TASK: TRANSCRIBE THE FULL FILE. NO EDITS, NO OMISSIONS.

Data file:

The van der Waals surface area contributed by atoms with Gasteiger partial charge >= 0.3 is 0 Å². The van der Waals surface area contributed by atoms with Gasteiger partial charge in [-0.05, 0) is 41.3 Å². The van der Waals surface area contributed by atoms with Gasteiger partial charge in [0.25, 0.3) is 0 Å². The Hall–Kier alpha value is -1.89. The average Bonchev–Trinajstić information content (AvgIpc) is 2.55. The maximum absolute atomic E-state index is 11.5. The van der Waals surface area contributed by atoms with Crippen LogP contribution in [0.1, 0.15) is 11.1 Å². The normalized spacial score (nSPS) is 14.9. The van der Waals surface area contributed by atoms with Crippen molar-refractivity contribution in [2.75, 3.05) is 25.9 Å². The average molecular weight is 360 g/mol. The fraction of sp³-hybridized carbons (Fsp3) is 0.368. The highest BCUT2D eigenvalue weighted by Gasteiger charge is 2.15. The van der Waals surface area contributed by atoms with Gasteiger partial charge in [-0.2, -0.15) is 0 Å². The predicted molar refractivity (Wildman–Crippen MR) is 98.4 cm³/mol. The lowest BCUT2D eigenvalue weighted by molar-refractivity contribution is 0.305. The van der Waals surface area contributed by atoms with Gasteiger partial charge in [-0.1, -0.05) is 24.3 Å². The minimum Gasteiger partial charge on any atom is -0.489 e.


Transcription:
The van der Waals surface area contributed by atoms with Gasteiger partial charge >= 0.3 is 0 Å². The van der Waals surface area contributed by atoms with Gasteiger partial charge in [-0.05, 0) is 41.3 Å². The van der Waals surface area contributed by atoms with Gasteiger partial charge in [0.25, 0.3) is 0 Å². The Hall–Kier alpha value is -1.89. The average Bonchev–Trinajstić information content (AvgIpc) is 2.55. The maximum absolute atomic E-state index is 11.5. The van der Waals surface area contributed by atoms with Crippen LogP contribution in [0.1, 0.15) is 11.1 Å². The normalized spacial score (nSPS) is 14.9. The van der Waals surface area contributed by atoms with Crippen molar-refractivity contribution in [2.75, 3.05) is 25.9 Å². The average molecular weight is 360 g/mol. The fraction of sp³-hybridized carbons (Fsp3) is 0.368. The highest BCUT2D eigenvalue weighted by Gasteiger charge is 2.15. The van der Waals surface area contributed by atoms with Gasteiger partial charge in [-0.2, -0.15) is 0 Å². The predicted molar refractivity (Wildman–Crippen MR) is 98.4 cm³/mol. The lowest BCUT2D eigenvalue weighted by molar-refractivity contribution is 0.305. The van der Waals surface area contributed by atoms with Gasteiger partial charge in [-0.1, -0.05) is 24.3 Å². The minimum Gasteiger partial charge on any atom is -0.489 e.